The two books I'm reviewing today complimented each other in ways I didn't even fully realise they would until after I'd finished the second. The connection I was originally going for, ignorant of all but their blurbs, was prostitutes. The protagonist of the first, after all, is a very successful one, and the action of the second centres around a home for (supposedly) reformed ones. But while the wholly expected pleasure of the first is its unrepentant, unlikely, idiotic naughtiness, its absolute commitment to the propagation of the myth of the happy and gloriously rapacious prostitute, the unexpected joy of the second is how it takes that expectation and kicks it straight in the face.
So, step into the ring Fanny Hill and The Unpierced Heart.
This is a novel on my 1001 Books list, and one with a history as eventful as its contents. First published in 1748 while its author languished in debtor's prison, it's been in trouble with the censors ever since. It's got a long and proud tradition of being only available in underground, bootleg editions, and it wasn't until the 1970s that it was available to purchase in legal and unexpurgated form. Essentially, the courts decided that while it was obscene, they'd seen obscener, and that it's also a pretty well-written book whatever its content. And I'd have to agree.
assured: this book is erotica. Of course it is. Approximately half of the words in it are
descriptions of genitals, and most of the rest are lavish
descriptions of how those genitals are used. But it's also a lot of really charming fun. Fanny herself is a lively, lovely heroine. She's sharp and determined, with a sexuality that's shown in a basically positive light, and her story is an engaging Bildungsroman with naughty bits. You want her to triumph over adversity and masculine wiles, and she does. Cleland's female protagonist isn't just languishing about like Clarissa
(a character I hate so much that I swear to god I would set her on fire
if I ever came across her in real life), she's getting up and taking
control of her own fortunes. Yes, she's doing it by, er, having graphic
sex with a lot of men, but this is a woman with ambitions and
intelligence, who knows what she wants and gets it.
It's much clearer to me than it usually is why this book deserves a place on the 1001 list. It's not just a good novel in and of itself, it's a foundational text for a genre which could be broadly defined as Books About Saucy Ladies of the Night, and which still sells today. The Crimson Petal and the White, Memoirs of a Geisha, Tipping the Velvet - they're all Fanny's progeny in one way or another.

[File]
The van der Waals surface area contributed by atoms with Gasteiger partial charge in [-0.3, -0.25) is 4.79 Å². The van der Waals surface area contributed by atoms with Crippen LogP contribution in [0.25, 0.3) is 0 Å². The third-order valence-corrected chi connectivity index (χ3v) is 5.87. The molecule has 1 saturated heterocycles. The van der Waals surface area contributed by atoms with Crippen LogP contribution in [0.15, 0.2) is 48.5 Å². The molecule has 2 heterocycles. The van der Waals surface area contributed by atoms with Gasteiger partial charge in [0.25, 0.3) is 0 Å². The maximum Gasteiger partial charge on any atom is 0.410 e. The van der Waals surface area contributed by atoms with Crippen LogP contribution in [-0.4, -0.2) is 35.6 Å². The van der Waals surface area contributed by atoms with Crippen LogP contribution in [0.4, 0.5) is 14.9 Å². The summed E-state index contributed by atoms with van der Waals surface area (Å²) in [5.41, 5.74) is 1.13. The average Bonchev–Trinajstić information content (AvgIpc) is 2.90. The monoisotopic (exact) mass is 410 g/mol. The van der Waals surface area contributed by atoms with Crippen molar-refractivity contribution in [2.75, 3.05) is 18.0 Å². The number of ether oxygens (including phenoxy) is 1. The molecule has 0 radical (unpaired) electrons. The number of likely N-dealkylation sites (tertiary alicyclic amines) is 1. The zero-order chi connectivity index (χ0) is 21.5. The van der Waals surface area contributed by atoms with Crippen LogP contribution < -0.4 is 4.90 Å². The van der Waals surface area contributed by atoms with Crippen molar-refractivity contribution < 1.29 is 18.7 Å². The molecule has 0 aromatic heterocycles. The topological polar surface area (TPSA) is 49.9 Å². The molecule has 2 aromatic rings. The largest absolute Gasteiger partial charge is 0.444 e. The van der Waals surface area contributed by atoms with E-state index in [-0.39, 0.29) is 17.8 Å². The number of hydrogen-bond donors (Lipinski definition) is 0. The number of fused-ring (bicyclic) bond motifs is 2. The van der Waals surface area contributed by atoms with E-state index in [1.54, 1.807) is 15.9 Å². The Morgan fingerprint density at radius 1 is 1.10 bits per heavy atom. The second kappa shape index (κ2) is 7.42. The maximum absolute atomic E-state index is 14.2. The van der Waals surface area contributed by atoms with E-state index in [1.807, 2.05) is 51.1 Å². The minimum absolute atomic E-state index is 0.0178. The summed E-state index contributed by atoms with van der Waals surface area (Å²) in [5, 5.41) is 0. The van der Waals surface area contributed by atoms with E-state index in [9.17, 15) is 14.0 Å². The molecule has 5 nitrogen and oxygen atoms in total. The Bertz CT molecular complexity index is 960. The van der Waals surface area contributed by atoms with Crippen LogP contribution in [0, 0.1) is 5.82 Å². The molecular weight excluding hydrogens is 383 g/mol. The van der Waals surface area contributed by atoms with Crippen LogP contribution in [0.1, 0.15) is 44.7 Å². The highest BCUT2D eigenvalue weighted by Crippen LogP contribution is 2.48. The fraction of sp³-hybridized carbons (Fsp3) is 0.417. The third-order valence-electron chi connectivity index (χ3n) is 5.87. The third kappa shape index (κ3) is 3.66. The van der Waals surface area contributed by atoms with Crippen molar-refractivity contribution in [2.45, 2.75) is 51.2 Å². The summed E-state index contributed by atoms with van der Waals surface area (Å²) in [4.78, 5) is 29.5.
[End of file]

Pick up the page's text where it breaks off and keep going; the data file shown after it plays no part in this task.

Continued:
Which brings me on to my next point. Yes, I enjoyed Fanny Hill. Yes, some bits of it are sexy. But others are much more problematic. A lot of episodes that are presented as happy fun sex times are, to put it baldly, rapes. Waking a woman up by having sex with her? That would be called rape. Grabbing a woman and forcing her to have sex with you? Yes, that's rape too. Sadly, many people in 2012 still struggle to
understand what is rape and what is not (clue: rape is when you have sex
with someone without their consent), so it's difficult not to conclude
that Cleland, writing 250 years ago, was part of an anti-female culture so horrendous that he should get at least something of a pass. But acknowledging that doesn't make my discomfort with parts of Fanny Hill go away. A lot of this novel is sexploitation. Fanny and her female
friends may be engaged in conning their johns out of some serious
money, but they do it by allowing themselves to be abused and belittled
in ways that are described for the express titillation of the reader.
So while reading Fanny Hill made me realise where a lot of the novels I love have come from, it also made me understand exactly what those more modern books are subverting. Tipping the Velvet, in particular, suddenly made about 100% more sense to me - while it essentially follows Fanny's main plot points (even down to some of the orgies), Waters makes her 'Fanny' a lesbian and gives her and the other characters back actual human emotions - like shame at being publically abused, or anger at being forced into prostitution. It was a huge aha! moment for me - I finally discovered what book Sarah Waters is mad at, and why she's justified in so being.